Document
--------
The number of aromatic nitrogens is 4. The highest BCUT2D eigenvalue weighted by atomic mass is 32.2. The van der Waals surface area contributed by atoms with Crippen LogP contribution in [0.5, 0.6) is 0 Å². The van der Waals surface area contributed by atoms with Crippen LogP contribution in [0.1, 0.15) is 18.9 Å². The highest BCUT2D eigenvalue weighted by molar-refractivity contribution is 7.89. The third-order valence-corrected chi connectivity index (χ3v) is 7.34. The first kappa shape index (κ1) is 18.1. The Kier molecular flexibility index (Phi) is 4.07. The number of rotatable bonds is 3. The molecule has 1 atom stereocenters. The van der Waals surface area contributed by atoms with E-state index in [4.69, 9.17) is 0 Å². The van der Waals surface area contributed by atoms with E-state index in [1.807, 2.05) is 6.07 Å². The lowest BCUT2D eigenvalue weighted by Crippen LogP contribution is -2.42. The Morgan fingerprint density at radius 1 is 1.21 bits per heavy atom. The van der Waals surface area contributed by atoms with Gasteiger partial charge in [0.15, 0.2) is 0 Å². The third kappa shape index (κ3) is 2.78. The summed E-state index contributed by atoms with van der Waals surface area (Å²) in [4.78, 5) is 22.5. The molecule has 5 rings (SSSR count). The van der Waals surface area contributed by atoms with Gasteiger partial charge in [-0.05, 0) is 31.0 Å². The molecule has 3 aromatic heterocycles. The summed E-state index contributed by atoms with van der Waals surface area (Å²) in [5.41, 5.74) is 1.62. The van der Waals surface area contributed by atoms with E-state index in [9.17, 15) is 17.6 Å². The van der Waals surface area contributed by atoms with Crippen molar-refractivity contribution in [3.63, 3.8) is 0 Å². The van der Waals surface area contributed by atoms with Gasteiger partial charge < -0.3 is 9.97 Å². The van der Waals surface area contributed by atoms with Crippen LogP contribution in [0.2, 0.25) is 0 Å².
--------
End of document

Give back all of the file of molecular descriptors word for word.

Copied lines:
The number of aromatic nitrogens is 4. The highest BCUT2D eigenvalue weighted by atomic mass is 32.2. The van der Waals surface area contributed by atoms with Crippen LogP contribution in [0.5, 0.6) is 0 Å². The van der Waals surface area contributed by atoms with Crippen LogP contribution in [0.1, 0.15) is 18.9 Å². The highest BCUT2D eigenvalue weighted by molar-refractivity contribution is 7.89. The third-order valence-corrected chi connectivity index (χ3v) is 7.34. The first kappa shape index (κ1) is 18.1. The Kier molecular flexibility index (Phi) is 4.07. The number of rotatable bonds is 3. The molecule has 1 atom stereocenters. The van der Waals surface area contributed by atoms with E-state index in [4.69, 9.17) is 0 Å². The van der Waals surface area contributed by atoms with E-state index in [1.807, 2.05) is 6.07 Å². The lowest BCUT2D eigenvalue weighted by Crippen LogP contribution is -2.42. The Morgan fingerprint density at radius 1 is 1.21 bits per heavy atom. The van der Waals surface area contributed by atoms with Gasteiger partial charge in [0.15, 0.2) is 0 Å². The third kappa shape index (κ3) is 2.78. The summed E-state index contributed by atoms with van der Waals surface area (Å²) in [4.78, 5) is 22.5. The molecule has 5 rings (SSSR count). The van der Waals surface area contributed by atoms with Gasteiger partial charge in [-0.05, 0) is 31.0 Å². The molecule has 3 aromatic heterocycles. The summed E-state index contributed by atoms with van der Waals surface area (Å²) in [5.41, 5.74) is 1.62. The van der Waals surface area contributed by atoms with E-state index in [9.17, 15) is 17.6 Å². The van der Waals surface area contributed by atoms with Crippen molar-refractivity contribution in [3.63, 3.8) is 0 Å². The van der Waals surface area contributed by atoms with Gasteiger partial charge < -0.3 is 9.97 Å². The van der Waals surface area contributed by atoms with Crippen LogP contribution in [0.2, 0.25) is 0 Å².